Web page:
(Here's a "reprint" of my answer to this question from another thread, which I am including for reference in case anyone else gets this kind of problem.)
Hey H2524, we're beekeepers and I wanted to chime in here.
First of all, it's really inconsiderate of your neighbour to keep hives so close to your boundary that they interfere with your use of your own property. It may or may not be illegal depending on your local legislation, so check. Either way, can you complain to your town bureaucracies because of nuisance? Also another thing - check with your department of agriculture. In many countries you have to have a license to keep bees and hives need to get inspected on a regular basis for disease and mismanagement. If your neighbour wasn't licensed in a place where licenses are required, they could be fined and/or the bees taken off them. You can basically ask at your department of agriculture about nuisance beehives and whether they have a beekeeper register and can deal with it.
I wouldn't be surprised if they weren't licensed. I say that because part of proper bee management is to re-queen the hives with specially bred gentle queens every 12-24 months because otherwise hives re-queen themselves with increasingly aggressive queens (and therefore produce more aggressive workers) because of interbreeding with feral drones.
We have four hives in our orchard, next to the area that contains my horse tie rail, and have not had any issue with bees bothering us. I also often hang washing on lines in the orchard and don't get bothered unless I'm really close (within 3m) to a hive that hasn't been re-queened in a while. I've only been attacked once by a bee when not actually taking the hives apart, and that was a freak event, I think I must have accidentally partly squashed it or something when watering my vegetables, and boy did it go for me then, you should have seen me run! Got stung right on the rim of a nostril and my nose looked like a potato the next day. The bee pursued me stingless (they lose the sting immediately they sting you, and it dooms them to death because it tears up their abdomen) for another 400 metres and I was still running even though I knew this fact, because of the pain and because I wasn't sure if the original bee had any friends with her! Anyway, never another problem, just a one-off there.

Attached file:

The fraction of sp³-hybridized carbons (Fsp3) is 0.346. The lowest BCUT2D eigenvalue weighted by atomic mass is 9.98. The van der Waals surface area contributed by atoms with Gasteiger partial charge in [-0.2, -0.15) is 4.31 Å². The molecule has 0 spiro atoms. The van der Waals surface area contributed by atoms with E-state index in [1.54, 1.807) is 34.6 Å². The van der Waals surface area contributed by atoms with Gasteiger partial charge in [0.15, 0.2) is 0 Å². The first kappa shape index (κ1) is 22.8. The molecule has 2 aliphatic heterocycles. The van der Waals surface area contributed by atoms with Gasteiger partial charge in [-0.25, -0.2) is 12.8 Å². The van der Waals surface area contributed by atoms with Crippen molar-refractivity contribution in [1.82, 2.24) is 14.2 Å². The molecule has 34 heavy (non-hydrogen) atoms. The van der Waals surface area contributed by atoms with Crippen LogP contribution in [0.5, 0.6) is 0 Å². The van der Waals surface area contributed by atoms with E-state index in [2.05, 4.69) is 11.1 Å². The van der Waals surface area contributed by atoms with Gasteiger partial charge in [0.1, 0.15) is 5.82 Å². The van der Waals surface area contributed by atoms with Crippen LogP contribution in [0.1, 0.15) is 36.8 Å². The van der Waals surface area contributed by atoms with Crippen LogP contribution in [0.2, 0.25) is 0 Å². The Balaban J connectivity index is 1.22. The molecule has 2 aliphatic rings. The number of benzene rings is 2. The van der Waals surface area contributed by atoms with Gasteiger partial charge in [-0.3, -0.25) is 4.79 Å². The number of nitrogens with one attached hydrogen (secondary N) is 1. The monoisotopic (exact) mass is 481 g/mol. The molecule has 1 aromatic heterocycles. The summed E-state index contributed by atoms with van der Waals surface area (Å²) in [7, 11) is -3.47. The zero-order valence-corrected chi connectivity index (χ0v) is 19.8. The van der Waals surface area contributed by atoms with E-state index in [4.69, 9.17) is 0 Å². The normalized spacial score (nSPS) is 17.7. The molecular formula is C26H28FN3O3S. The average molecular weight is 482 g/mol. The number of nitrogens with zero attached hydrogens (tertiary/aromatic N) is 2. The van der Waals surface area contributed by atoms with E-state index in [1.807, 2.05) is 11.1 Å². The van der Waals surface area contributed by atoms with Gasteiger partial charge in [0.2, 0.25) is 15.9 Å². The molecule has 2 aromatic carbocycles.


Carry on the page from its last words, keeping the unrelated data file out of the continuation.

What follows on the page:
It's not good to keep bee hives close to areas where horses are paddocked, because horses close to hives can get attacked, especially if they are sweating. That's why we have the hives near the utility area where I tie the horses when I'm working with them, and not right next to their actual paddocks. This way I will know if a problem is developing, stop a horse getting into trouble, and make a mental note to re-queen ASAP - which is what I would do if I suddenly got bothered by my bees.
Moving bee hives: The hive entrances have to be plugged up after dark when all the bees are "home" and then the hive has to be moved at least 2km to stop all the workers returning to the original hive position. The other alternative is to move the hive 1-2 m each evening until it is far enough away. You can't do that obviously, but if your neighbours won't, and you have no luck with your authorities, and there is no other way to stop this unacceptable situation then you can bait the bees on your side of the fence with a product called Ant-Rid (sugary liquid with borax in it). Place it in drops on a plate close to the target hive on your side of the fence to prevent non-target insects getting killed by the stuff. Stay away for a while because within a hour the bees will be all over the bait in droves and get quite aggressive. Borax isn't particularly toxic to people, so people won't be killed eating whatever trace they stick in the honey bees are making before they die within a day of eating. Repeat the procedure until no more bees.